2) Include more herbs in your meals and think about some herbs as food. Most of us include herbs in our meals through culinary seasonings, but the range of herbs that can be used in food is much wider than those in your spice cabinet. You can select herbs to accompany food based on the constitutional patterns or imbalances in your body. Even better, you can add whole seeds, leaves, berries, roots or flowers from herbs to get a stronger therapeutic effect or intensify the flavors. Mint, lemon balm, nettles, dandelion, lotus seeds, Go Ji berries, and many others are examples of herbs that work well as food. Reducing your consumption of certain spices can also be helpful. For example, most of us in southern California run quite warm, so reducing the use of very warming herbs like cinnamon, dry ginger, hot pepper sauces or salsa, black or white pepper and curry may be helpful. This doesn’t necessarily mean these shouldn’t be eaten, just that they should be eaten less frequently or in smaller amounts.

3) Eat more soup. Most of us need to keep our weight down. Those who eat soup one or more times each day find it easier to reduce their weight than those who eat an equal number of calories without any soup. A well-rounded soup without a lot of added salt both nourishes and rehydrates while helping to rid the body of wastes. It also satisfies the appetite and provides bulk with a relatively modest calorie content. But if your “soup” looks more like fondu, eating more soup may not be so helpful. Aim for a soup with a broth that includes plenty of vegetables or grain. Homemade is best to avoid excess salt and chemicals. Soup is also an ideal vehicle for including more herbs in your diet and these can have therapeutic effects. In China these are called “congees” and include grains like rice, pearl barley or oats with herbs appropriate for the individual’s condition.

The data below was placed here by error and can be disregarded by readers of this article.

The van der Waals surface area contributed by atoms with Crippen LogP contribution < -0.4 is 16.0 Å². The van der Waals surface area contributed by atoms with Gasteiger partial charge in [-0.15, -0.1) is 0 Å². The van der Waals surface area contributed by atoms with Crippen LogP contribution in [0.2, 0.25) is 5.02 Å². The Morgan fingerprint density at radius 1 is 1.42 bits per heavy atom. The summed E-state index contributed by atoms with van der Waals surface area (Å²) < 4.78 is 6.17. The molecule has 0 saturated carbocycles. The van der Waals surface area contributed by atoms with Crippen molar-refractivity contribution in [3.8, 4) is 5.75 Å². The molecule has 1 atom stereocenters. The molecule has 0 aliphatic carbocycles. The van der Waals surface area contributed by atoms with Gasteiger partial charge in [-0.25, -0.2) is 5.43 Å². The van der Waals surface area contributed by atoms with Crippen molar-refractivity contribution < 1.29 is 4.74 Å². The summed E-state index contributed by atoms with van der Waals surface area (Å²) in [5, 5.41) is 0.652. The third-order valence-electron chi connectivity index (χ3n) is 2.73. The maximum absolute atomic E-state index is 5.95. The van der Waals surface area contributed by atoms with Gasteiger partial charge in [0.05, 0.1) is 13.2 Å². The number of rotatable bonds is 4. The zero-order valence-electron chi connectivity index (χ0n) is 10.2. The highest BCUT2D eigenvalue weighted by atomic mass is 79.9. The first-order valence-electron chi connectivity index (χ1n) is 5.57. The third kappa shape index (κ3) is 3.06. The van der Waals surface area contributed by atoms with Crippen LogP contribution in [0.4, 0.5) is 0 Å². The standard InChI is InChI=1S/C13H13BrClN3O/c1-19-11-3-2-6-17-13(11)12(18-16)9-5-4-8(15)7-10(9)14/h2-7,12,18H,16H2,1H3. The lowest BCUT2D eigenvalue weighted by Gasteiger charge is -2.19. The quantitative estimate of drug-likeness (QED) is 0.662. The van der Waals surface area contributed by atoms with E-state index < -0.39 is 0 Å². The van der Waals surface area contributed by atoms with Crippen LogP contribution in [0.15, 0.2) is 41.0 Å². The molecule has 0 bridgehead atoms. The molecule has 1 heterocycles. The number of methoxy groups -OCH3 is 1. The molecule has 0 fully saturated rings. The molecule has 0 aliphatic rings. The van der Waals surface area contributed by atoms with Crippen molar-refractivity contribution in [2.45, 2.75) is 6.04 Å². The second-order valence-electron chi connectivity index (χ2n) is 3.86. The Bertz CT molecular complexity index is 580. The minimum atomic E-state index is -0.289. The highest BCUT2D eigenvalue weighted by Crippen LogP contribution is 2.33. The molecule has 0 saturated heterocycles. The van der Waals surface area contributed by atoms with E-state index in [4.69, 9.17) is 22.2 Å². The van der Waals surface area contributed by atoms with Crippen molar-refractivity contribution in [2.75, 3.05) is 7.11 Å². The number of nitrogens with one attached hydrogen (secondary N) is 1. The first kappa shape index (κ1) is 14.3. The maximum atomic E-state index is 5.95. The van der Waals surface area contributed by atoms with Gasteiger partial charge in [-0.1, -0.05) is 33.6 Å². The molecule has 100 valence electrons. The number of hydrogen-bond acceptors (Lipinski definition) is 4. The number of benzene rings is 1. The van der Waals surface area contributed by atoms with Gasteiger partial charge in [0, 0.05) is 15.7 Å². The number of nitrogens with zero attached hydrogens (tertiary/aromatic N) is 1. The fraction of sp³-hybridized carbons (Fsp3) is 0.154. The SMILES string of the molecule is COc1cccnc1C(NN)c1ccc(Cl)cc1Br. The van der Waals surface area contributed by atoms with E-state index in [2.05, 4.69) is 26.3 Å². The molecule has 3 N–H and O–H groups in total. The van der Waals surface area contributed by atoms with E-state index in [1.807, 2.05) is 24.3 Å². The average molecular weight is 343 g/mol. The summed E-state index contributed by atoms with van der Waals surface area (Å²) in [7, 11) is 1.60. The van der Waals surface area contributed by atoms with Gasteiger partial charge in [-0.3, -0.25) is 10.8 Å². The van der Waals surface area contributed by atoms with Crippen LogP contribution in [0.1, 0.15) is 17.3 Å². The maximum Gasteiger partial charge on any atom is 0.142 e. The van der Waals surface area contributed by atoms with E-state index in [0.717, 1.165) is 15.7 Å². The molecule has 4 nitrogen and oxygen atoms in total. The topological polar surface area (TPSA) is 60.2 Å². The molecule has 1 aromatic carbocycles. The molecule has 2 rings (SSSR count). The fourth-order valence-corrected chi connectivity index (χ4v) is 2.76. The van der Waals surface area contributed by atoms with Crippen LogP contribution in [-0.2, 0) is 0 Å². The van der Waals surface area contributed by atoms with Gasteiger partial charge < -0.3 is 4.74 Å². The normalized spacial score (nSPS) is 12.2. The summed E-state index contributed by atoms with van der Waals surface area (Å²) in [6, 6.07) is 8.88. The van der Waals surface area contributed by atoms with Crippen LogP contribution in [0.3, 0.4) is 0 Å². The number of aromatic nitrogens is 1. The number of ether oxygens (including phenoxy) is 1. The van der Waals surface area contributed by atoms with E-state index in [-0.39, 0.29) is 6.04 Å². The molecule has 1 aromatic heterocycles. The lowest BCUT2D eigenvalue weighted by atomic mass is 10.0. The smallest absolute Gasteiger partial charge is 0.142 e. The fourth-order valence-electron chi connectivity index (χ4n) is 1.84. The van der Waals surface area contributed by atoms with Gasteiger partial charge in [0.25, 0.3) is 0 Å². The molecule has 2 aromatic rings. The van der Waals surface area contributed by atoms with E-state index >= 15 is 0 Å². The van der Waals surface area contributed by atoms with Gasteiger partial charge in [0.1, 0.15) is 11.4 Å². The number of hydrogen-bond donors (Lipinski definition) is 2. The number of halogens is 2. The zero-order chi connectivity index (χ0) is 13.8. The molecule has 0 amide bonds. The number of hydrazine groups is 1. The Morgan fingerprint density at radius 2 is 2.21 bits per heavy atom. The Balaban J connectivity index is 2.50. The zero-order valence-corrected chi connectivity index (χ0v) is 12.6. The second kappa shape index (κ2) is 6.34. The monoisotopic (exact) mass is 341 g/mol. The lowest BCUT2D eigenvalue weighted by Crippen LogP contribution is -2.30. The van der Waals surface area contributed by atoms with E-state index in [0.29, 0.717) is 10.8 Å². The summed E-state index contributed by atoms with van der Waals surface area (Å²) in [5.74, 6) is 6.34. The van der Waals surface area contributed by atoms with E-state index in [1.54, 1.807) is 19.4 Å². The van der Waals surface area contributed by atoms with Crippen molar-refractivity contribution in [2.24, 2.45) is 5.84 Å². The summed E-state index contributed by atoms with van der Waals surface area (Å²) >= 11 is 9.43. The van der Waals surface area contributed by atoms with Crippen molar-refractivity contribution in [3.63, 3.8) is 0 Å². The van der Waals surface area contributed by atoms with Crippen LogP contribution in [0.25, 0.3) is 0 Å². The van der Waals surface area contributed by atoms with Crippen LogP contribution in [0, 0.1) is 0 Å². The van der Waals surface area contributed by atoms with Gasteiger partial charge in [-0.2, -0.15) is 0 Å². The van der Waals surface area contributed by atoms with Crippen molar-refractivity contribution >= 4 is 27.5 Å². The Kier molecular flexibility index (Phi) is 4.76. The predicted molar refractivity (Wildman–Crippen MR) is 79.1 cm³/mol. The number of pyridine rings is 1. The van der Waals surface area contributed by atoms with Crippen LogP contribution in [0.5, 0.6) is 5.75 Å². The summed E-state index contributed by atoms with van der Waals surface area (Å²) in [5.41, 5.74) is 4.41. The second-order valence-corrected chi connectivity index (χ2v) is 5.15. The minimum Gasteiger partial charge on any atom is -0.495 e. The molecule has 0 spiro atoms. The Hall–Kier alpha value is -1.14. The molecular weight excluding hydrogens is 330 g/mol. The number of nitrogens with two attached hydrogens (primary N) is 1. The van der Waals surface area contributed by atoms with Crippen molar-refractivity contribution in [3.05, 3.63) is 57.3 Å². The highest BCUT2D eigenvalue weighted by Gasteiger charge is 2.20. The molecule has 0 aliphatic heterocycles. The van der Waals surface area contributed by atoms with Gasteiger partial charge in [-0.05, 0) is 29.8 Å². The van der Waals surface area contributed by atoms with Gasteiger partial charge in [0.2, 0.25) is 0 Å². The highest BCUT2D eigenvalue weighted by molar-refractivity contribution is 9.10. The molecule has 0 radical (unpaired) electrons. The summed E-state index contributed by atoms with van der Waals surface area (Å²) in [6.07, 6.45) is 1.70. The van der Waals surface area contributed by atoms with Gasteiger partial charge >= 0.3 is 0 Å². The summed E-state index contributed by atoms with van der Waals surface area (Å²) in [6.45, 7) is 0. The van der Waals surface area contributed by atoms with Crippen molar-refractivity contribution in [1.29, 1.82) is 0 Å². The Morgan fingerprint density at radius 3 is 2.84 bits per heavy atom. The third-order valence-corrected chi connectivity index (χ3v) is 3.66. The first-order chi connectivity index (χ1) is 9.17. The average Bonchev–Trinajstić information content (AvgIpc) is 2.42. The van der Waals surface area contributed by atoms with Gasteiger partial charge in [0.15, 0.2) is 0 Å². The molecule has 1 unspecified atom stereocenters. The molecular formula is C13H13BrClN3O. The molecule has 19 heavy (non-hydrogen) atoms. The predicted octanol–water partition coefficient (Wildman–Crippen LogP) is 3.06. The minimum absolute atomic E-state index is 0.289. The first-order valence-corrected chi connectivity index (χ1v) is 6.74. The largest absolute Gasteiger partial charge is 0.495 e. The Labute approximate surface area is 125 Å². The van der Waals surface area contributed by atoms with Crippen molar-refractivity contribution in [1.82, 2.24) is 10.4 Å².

4) Drink teas. Teas often have health benefits and with few calories. Groceries these days have a selection of herb teas including well-known individual herbs or blends of mint, chamomile, rosehips, hibiscus and others. You can branch out into making teas with other herbs that are not as widely consumed but equally interesting like tulsi, redbush, American ginseng and many, many others. The trick is to get familiar with the therapeutic actions of whatever you’re drinking so ideally you can find teas that you enjoy, that are also best for your health needs. You may want to do some reading, asking around and experimenting with different teas to find those you favor. This can be an adventure. But also be cautious, especially if you take medications, so that you avoid those which may not be appropriate for you.
Green or black teas also have health benefits. For example, solid scientific research on humans indicates they can play a role in controlling cholesterol levels. Don’t expect them, however, to prevent cancer—that is unproven. And if caffeine is a problem for you, drink them decaffeinated or stick to other herbal teas.

5) Grow your own herbs. Ojai provides an ideal climate for this. Those of you who garden probably already do this. You might want to expand your gardening to herbs with stronger therapeutic value. Mint, thyme, and oregano are good choices, but California poppy, tulsi, lemon balm, Go Ji berries, the angelicas and many others grow well here also. For those who feel they lack the proverbial green thumb, you should know that most herbs are far less demanding than garden vegetables or flowers. Many are used to growing wild. Most do well in pots; so try just one or two herbs in a pot to start with. What will greatly increase your success is to find herbs you like—whether it’s the taste, look, smell or flower—if you really like an herb, it will usually respond by growing for you. Research has shown that many herbal essential oils contain some substances apparently not necessary for the functioning of the plant, but which are often useful to humans. This has lead to the theory that herbs may have “bonded” with humans, which you could think of as similar to domesticated animals. They can best be our partners in health if we care for them ourselves.

This article is provided as a public service by Nathan Kaehler, MA, LAc, Ojai Herb and Acupuncture Clinic, www.ojaiherbs.com. It is provided as general information rather than professional advice.